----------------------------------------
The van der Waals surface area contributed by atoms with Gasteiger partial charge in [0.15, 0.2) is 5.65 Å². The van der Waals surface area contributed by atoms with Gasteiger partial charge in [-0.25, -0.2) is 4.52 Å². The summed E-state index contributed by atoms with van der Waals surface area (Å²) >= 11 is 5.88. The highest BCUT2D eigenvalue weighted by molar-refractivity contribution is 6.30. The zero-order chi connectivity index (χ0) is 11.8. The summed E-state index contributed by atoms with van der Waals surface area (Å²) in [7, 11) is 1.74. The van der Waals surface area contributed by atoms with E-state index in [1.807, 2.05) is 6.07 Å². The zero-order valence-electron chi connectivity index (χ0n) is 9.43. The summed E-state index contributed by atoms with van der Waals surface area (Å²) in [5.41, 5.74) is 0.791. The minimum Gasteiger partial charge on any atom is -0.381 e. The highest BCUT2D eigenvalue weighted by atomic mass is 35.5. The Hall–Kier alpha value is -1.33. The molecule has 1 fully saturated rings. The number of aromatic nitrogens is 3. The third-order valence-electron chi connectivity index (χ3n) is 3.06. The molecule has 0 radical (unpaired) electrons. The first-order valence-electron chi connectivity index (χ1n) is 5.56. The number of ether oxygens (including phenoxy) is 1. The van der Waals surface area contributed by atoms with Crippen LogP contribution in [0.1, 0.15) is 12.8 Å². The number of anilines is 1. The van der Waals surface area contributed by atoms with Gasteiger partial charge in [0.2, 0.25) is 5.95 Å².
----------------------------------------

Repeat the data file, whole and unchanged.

The van der Waals surface area contributed by atoms with Gasteiger partial charge in [0.15, 0.2) is 5.65 Å². The van der Waals surface area contributed by atoms with Gasteiger partial charge in [-0.25, -0.2) is 4.52 Å². The summed E-state index contributed by atoms with van der Waals surface area (Å²) >= 11 is 5.88. The highest BCUT2D eigenvalue weighted by molar-refractivity contribution is 6.30. The zero-order chi connectivity index (χ0) is 11.8. The summed E-state index contributed by atoms with van der Waals surface area (Å²) in [7, 11) is 1.74. The van der Waals surface area contributed by atoms with E-state index in [1.807, 2.05) is 6.07 Å². The zero-order valence-electron chi connectivity index (χ0n) is 9.43. The summed E-state index contributed by atoms with van der Waals surface area (Å²) in [5.41, 5.74) is 0.791. The minimum Gasteiger partial charge on any atom is -0.381 e. The highest BCUT2D eigenvalue weighted by atomic mass is 35.5. The Hall–Kier alpha value is -1.33. The molecule has 1 fully saturated rings. The number of aromatic nitrogens is 3. The third-order valence-electron chi connectivity index (χ3n) is 3.06. The molecule has 0 radical (unpaired) electrons. The first-order valence-electron chi connectivity index (χ1n) is 5.56. The number of ether oxygens (including phenoxy) is 1. The van der Waals surface area contributed by atoms with Crippen LogP contribution in [0.1, 0.15) is 12.8 Å². The number of anilines is 1. The van der Waals surface area contributed by atoms with Gasteiger partial charge in [0.2, 0.25) is 5.95 Å².